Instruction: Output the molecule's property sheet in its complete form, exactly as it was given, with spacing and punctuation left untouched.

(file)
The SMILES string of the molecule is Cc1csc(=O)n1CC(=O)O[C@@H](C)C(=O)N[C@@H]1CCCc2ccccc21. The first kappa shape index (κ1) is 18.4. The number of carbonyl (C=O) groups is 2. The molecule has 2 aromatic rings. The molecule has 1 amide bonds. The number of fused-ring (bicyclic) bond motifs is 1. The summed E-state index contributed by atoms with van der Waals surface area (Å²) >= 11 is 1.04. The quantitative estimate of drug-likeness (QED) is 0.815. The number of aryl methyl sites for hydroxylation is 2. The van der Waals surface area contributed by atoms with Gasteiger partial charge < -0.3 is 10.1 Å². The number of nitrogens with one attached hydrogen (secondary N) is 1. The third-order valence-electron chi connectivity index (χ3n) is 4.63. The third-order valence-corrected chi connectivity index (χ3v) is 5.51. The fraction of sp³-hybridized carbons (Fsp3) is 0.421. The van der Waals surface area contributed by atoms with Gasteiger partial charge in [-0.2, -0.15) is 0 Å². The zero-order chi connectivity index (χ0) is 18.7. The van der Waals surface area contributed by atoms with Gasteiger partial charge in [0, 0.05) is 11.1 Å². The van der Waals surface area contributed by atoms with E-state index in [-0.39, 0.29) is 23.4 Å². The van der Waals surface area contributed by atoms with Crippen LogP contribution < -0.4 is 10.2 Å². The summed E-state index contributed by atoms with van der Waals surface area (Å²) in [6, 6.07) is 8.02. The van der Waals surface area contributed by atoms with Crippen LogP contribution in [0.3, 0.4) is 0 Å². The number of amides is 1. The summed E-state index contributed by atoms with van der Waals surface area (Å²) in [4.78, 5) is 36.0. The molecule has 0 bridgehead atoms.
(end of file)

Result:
The SMILES string of the molecule is Cc1csc(=O)n1CC(=O)O[C@@H](C)C(=O)N[C@@H]1CCCc2ccccc21. The first kappa shape index (κ1) is 18.4. The number of carbonyl (C=O) groups is 2. The molecule has 2 aromatic rings. The molecule has 1 amide bonds. The number of fused-ring (bicyclic) bond motifs is 1. The summed E-state index contributed by atoms with van der Waals surface area (Å²) >= 11 is 1.04. The quantitative estimate of drug-likeness (QED) is 0.815. The number of aryl methyl sites for hydroxylation is 2. The van der Waals surface area contributed by atoms with Gasteiger partial charge < -0.3 is 10.1 Å². The number of nitrogens with one attached hydrogen (secondary N) is 1. The third-order valence-electron chi connectivity index (χ3n) is 4.63. The third-order valence-corrected chi connectivity index (χ3v) is 5.51. The fraction of sp³-hybridized carbons (Fsp3) is 0.421. The van der Waals surface area contributed by atoms with Gasteiger partial charge in [-0.2, -0.15) is 0 Å². The zero-order chi connectivity index (χ0) is 18.7. The van der Waals surface area contributed by atoms with Gasteiger partial charge in [0, 0.05) is 11.1 Å². The van der Waals surface area contributed by atoms with E-state index in [-0.39, 0.29) is 23.4 Å². The van der Waals surface area contributed by atoms with Crippen LogP contribution < -0.4 is 10.2 Å². The summed E-state index contributed by atoms with van der Waals surface area (Å²) in [6, 6.07) is 8.02. The van der Waals surface area contributed by atoms with Crippen LogP contribution in [0.3, 0.4) is 0 Å². The number of amides is 1. The summed E-state index contributed by atoms with van der Waals surface area (Å²) in [4.78, 5) is 36.0. The molecule has 0 bridgehead atoms.